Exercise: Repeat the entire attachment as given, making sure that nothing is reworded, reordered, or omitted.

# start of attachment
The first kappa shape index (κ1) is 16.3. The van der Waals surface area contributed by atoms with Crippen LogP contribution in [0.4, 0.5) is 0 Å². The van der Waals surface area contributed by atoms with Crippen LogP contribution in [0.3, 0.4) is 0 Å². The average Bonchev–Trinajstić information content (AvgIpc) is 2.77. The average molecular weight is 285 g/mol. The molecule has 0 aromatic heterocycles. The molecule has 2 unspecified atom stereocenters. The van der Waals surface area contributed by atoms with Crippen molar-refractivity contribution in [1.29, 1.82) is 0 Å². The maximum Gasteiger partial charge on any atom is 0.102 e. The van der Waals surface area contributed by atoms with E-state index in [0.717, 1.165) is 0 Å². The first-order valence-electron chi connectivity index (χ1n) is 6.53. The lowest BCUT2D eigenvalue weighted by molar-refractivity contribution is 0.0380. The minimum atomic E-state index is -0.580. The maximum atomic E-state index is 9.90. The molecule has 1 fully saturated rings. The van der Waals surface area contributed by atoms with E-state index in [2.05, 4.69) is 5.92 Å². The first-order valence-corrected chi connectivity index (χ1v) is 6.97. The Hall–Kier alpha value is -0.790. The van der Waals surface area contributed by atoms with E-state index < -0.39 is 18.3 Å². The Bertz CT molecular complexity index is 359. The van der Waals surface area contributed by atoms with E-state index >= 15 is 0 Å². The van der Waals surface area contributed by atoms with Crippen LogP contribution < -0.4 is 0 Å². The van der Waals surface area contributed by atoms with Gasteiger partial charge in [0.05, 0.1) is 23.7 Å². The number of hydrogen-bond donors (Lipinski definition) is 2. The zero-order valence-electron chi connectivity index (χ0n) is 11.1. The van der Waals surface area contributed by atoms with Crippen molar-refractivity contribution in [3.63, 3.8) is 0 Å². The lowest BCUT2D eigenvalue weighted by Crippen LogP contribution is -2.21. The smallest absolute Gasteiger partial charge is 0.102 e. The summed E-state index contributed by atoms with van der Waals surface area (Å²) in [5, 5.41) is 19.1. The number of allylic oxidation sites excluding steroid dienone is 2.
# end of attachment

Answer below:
The first kappa shape index (κ1) is 16.3. The van der Waals surface area contributed by atoms with Crippen LogP contribution in [0.4, 0.5) is 0 Å². The van der Waals surface area contributed by atoms with Crippen LogP contribution in [0.3, 0.4) is 0 Å². The average Bonchev–Trinajstić information content (AvgIpc) is 2.77. The average molecular weight is 285 g/mol. The molecule has 0 aromatic heterocycles. The molecule has 2 unspecified atom stereocenters. The van der Waals surface area contributed by atoms with Crippen molar-refractivity contribution in [1.29, 1.82) is 0 Å². The maximum Gasteiger partial charge on any atom is 0.102 e. The van der Waals surface area contributed by atoms with E-state index in [0.717, 1.165) is 0 Å². The first-order valence-electron chi connectivity index (χ1n) is 6.53. The lowest BCUT2D eigenvalue weighted by molar-refractivity contribution is 0.0380. The minimum atomic E-state index is -0.580. The maximum atomic E-state index is 9.90. The molecule has 1 fully saturated rings. The van der Waals surface area contributed by atoms with E-state index in [2.05, 4.69) is 5.92 Å². The first-order valence-corrected chi connectivity index (χ1v) is 6.97. The Hall–Kier alpha value is -0.790. The van der Waals surface area contributed by atoms with E-state index < -0.39 is 18.3 Å². The Bertz CT molecular complexity index is 359. The van der Waals surface area contributed by atoms with E-state index >= 15 is 0 Å². The van der Waals surface area contributed by atoms with Crippen LogP contribution < -0.4 is 0 Å². The van der Waals surface area contributed by atoms with Gasteiger partial charge in [0.05, 0.1) is 23.7 Å². The number of hydrogen-bond donors (Lipinski definition) is 2. The zero-order valence-electron chi connectivity index (χ0n) is 11.1. The van der Waals surface area contributed by atoms with Crippen molar-refractivity contribution in [3.63, 3.8) is 0 Å². The lowest BCUT2D eigenvalue weighted by Crippen LogP contribution is -2.21. The smallest absolute Gasteiger partial charge is 0.102 e. The summed E-state index contributed by atoms with van der Waals surface area (Å²) in [5, 5.41) is 19.1. The number of allylic oxidation sites excluding steroid dienone is 2.